Last week I was asked to provide three key practice tips relating to global business. Not too much detail . . . just some basic thoughts that managers of small- and mid-sized companies looking to launch new business activities overseas might have in mind. I was given only a few minutes; however, I thought the following “results” of my thought process might be of value to you:
Opportunities have expanded rapidly in foreign markets, even for the smallest U.S. businesses; however, each new market has its own unique requirements with respect to product characteristics and distribution. As a result, domestic firms must develop, almost from the time that they first launch their business, the capability to differentiate existing products to meet the needs of foreign markets and must also understand the distribution channels in those markets. In order to be effective in these areas, firms must bring in foreign market specialists and should also look for legal advisors with experience and contacts in those countries that are likely to be first on the list for global expansion.
Improvements in communications have led to broad dissemination of advertising information, thereby influencing consumer tastes and preferences in foreign markets. U.S. businesses should be mindful that information on their products and brands will be available in foreign markets even before the firm is actively engaged in selling in those markets and it is important for counsel to understand foreign trademark laws and regulations pertaining to the content and form of advertising.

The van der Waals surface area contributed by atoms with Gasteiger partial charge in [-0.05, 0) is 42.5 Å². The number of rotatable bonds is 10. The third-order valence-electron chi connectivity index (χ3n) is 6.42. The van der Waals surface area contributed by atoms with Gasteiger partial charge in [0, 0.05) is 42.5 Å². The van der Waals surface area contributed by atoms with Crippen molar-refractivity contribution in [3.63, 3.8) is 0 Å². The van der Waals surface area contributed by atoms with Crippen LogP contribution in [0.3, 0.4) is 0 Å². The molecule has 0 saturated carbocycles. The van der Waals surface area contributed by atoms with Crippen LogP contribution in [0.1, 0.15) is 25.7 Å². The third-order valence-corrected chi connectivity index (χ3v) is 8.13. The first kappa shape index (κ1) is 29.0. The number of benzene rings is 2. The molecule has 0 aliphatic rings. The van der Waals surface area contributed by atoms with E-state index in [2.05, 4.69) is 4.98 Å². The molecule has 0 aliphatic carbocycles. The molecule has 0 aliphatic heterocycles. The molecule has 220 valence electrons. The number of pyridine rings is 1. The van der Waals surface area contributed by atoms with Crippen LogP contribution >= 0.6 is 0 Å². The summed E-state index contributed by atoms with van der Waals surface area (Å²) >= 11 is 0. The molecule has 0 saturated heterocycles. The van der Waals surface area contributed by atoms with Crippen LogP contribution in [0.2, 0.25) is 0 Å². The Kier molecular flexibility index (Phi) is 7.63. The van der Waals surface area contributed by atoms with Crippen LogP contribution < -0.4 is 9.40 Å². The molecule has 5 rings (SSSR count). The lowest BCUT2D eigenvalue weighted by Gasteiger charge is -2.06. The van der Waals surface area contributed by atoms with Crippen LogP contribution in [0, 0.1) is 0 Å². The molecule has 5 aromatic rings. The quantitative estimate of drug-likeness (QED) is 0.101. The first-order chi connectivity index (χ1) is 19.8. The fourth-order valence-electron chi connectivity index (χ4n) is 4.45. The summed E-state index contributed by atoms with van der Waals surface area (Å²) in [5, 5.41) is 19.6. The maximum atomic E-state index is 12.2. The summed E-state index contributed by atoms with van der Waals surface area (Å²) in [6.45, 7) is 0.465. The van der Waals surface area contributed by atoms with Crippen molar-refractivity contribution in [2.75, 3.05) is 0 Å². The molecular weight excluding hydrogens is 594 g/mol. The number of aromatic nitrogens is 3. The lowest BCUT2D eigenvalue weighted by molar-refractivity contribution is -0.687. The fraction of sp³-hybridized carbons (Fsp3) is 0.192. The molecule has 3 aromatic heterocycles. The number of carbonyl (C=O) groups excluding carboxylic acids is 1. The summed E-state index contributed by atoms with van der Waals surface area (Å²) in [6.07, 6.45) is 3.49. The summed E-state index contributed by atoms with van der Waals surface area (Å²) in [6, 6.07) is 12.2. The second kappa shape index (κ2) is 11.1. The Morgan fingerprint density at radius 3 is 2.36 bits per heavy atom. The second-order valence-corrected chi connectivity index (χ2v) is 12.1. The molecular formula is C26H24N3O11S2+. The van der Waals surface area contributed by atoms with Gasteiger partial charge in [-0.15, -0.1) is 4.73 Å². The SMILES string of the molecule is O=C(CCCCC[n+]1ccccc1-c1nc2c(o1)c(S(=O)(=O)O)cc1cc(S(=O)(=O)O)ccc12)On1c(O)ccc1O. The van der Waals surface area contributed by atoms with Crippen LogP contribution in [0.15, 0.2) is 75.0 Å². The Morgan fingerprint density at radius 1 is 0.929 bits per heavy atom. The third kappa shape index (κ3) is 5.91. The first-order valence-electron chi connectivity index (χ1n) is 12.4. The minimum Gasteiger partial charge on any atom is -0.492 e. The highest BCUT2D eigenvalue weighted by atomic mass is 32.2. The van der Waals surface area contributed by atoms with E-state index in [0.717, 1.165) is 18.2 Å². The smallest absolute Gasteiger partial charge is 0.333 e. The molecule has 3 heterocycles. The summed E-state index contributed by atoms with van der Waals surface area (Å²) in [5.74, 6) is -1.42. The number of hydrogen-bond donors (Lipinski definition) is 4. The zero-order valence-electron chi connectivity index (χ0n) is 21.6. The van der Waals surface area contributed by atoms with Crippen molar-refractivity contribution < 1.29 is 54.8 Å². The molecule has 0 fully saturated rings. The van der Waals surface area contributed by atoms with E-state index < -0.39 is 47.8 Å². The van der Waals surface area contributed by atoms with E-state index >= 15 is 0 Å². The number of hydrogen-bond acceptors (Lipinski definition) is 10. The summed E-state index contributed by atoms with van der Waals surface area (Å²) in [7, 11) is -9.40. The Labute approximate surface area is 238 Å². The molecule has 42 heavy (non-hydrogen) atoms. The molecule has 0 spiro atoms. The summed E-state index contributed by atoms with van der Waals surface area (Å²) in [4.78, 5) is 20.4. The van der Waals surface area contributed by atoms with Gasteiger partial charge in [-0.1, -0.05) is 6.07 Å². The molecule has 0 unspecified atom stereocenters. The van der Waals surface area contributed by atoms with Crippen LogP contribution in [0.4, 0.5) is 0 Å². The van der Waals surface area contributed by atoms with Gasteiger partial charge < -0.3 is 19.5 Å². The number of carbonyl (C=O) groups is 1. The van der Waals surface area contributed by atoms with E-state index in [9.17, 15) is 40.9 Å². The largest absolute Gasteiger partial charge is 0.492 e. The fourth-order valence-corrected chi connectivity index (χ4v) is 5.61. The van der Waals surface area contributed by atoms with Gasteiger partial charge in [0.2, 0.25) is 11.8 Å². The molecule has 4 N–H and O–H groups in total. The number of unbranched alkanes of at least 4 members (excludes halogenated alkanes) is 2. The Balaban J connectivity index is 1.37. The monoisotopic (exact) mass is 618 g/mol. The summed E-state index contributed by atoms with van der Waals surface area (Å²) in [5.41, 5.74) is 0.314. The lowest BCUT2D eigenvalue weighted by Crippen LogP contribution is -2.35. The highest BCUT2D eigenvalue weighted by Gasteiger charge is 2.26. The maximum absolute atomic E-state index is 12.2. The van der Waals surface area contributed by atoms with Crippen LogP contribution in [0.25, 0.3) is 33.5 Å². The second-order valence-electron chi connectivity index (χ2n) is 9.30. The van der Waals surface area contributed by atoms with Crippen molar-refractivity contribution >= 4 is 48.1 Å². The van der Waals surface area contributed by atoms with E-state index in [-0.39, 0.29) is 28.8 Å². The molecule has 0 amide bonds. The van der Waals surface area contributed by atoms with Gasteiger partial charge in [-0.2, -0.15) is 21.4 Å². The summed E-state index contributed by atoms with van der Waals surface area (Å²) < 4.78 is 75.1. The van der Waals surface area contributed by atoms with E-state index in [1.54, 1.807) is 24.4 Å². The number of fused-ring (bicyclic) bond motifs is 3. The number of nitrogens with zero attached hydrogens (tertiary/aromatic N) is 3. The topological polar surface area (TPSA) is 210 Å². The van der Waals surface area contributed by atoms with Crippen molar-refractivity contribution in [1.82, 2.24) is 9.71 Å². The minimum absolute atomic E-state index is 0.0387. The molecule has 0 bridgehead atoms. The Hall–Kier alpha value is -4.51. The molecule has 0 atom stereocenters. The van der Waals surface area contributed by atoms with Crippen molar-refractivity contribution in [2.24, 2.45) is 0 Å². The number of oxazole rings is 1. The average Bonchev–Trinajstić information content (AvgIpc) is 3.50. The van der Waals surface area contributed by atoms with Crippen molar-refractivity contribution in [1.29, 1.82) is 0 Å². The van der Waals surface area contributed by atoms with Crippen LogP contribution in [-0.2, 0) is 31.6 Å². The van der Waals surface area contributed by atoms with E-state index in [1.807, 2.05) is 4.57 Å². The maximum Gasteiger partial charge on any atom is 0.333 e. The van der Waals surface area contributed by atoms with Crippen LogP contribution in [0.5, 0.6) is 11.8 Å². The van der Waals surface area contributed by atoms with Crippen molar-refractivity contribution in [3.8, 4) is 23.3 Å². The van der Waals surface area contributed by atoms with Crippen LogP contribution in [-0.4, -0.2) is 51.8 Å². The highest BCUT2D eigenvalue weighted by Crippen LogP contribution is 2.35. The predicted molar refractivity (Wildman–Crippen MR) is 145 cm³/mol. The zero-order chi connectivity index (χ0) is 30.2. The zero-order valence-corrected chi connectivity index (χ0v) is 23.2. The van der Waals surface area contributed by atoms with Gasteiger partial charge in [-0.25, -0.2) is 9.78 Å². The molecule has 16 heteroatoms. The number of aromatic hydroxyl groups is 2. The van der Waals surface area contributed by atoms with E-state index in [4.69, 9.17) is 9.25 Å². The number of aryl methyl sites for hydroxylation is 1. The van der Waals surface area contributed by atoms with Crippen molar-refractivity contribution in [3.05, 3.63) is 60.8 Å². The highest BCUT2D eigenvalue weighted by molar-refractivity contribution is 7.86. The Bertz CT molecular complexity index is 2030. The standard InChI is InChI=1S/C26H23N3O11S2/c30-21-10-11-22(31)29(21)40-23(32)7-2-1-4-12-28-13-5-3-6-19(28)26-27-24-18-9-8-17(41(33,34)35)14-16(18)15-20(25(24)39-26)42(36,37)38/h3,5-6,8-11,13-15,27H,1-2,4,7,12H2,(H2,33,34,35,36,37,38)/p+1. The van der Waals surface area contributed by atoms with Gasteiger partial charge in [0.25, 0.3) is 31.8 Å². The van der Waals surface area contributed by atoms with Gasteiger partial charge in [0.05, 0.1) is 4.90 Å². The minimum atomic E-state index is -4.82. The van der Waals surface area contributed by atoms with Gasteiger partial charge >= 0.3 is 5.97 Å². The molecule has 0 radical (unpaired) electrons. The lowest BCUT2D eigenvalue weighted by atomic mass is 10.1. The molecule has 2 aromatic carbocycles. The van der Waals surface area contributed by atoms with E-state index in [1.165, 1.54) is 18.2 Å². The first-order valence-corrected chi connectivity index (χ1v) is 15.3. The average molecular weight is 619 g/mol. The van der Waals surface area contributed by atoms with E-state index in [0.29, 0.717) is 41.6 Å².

Companies now need an international business plan in addition to the plans they develop for launching activities in the U.S. In determining the contents of an international business plan, there are certain guidelines that should be followed to insure that necessary information is collected and all relevant issues are considered. While there are a variety of ways to organize an international business plan, it is generally useful to begin by describing the company's current business, including activities already conducted outside of the U.S. , and the main products or services offered by the company. The next step is evaluating the company's current position, both in the U.S. and within the broader global industries in which the company competes. This competitive analysis is crucial to determining the content of the balance of the international business plan. For example, if the analysis points to softening of the U.S. market for the company's products, exporting strategies should be an important part of the action items in the international business plan along with the possibility of launching product development initiatives in foreign markets. Organizational changes should also be addressed in the plan since globalization generally requires a substantial shift of resources and management authority away from U.S. headquarters. Finally, as with any other business plan, the working group should expect to prepare budgets, schedules and tactical plans.